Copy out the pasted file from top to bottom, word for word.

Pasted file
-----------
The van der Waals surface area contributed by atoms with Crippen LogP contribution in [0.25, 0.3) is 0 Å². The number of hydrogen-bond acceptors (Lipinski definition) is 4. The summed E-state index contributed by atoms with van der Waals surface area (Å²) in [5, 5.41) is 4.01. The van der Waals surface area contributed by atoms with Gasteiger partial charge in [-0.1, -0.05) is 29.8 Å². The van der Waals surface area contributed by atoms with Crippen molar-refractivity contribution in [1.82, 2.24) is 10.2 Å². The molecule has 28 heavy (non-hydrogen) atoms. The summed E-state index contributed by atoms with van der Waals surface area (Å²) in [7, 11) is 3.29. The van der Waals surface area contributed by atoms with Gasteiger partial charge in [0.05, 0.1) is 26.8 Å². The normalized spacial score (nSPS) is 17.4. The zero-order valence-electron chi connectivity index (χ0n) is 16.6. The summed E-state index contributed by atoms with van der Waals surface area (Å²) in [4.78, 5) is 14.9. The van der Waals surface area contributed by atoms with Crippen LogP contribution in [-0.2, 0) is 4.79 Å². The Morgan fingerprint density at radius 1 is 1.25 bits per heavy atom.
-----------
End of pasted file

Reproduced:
The van der Waals surface area contributed by atoms with Crippen LogP contribution in [0.25, 0.3) is 0 Å². The number of hydrogen-bond acceptors (Lipinski definition) is 4. The summed E-state index contributed by atoms with van der Waals surface area (Å²) in [5, 5.41) is 4.01. The van der Waals surface area contributed by atoms with Gasteiger partial charge in [-0.1, -0.05) is 29.8 Å². The van der Waals surface area contributed by atoms with Crippen molar-refractivity contribution in [1.82, 2.24) is 10.2 Å². The molecule has 28 heavy (non-hydrogen) atoms. The summed E-state index contributed by atoms with van der Waals surface area (Å²) in [7, 11) is 3.29. The van der Waals surface area contributed by atoms with Gasteiger partial charge in [0.05, 0.1) is 26.8 Å². The normalized spacial score (nSPS) is 17.4. The zero-order valence-electron chi connectivity index (χ0n) is 16.6. The summed E-state index contributed by atoms with van der Waals surface area (Å²) in [4.78, 5) is 14.9. The van der Waals surface area contributed by atoms with Crippen LogP contribution in [-0.2, 0) is 4.79 Å². The Morgan fingerprint density at radius 1 is 1.25 bits per heavy atom.